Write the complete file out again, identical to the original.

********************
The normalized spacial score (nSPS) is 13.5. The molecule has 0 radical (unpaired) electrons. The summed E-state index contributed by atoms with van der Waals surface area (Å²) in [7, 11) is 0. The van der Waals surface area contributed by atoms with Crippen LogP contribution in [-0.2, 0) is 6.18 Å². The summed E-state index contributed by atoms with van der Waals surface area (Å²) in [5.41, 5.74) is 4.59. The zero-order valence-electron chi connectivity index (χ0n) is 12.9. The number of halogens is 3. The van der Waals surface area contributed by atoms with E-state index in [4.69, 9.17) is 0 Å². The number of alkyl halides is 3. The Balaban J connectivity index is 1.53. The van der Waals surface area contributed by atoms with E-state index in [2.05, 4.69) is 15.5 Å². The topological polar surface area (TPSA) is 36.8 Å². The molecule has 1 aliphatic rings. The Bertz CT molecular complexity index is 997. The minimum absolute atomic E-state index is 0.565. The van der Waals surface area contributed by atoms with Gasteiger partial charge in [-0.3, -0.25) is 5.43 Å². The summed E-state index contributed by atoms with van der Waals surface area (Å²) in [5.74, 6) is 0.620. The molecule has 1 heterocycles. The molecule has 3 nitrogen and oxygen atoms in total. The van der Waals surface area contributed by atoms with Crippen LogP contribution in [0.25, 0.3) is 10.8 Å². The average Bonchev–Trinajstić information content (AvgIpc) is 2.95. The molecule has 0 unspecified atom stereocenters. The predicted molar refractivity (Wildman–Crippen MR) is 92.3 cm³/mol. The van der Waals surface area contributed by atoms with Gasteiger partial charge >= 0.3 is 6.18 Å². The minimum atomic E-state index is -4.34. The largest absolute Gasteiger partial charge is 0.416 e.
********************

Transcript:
The normalized spacial score (nSPS) is 13.5. The molecule has 0 radical (unpaired) electrons. The summed E-state index contributed by atoms with van der Waals surface area (Å²) in [7, 11) is 0. The van der Waals surface area contributed by atoms with Crippen LogP contribution in [-0.2, 0) is 6.18 Å². The summed E-state index contributed by atoms with van der Waals surface area (Å²) in [5.41, 5.74) is 4.59. The zero-order valence-electron chi connectivity index (χ0n) is 12.9. The number of halogens is 3. The van der Waals surface area contributed by atoms with E-state index in [4.69, 9.17) is 0 Å². The number of alkyl halides is 3. The Balaban J connectivity index is 1.53. The van der Waals surface area contributed by atoms with E-state index in [2.05, 4.69) is 15.5 Å². The topological polar surface area (TPSA) is 36.8 Å². The molecule has 1 aliphatic rings. The Bertz CT molecular complexity index is 997. The minimum absolute atomic E-state index is 0.565. The van der Waals surface area contributed by atoms with Gasteiger partial charge in [-0.3, -0.25) is 5.43 Å². The summed E-state index contributed by atoms with van der Waals surface area (Å²) in [5.74, 6) is 0.620. The molecule has 1 heterocycles. The molecule has 3 nitrogen and oxygen atoms in total. The van der Waals surface area contributed by atoms with Crippen LogP contribution in [0.25, 0.3) is 10.8 Å². The average Bonchev–Trinajstić information content (AvgIpc) is 2.95. The molecule has 0 unspecified atom stereocenters. The predicted molar refractivity (Wildman–Crippen MR) is 92.3 cm³/mol. The van der Waals surface area contributed by atoms with Gasteiger partial charge >= 0.3 is 6.18 Å². The minimum atomic E-state index is -4.34. The largest absolute Gasteiger partial charge is 0.416 e.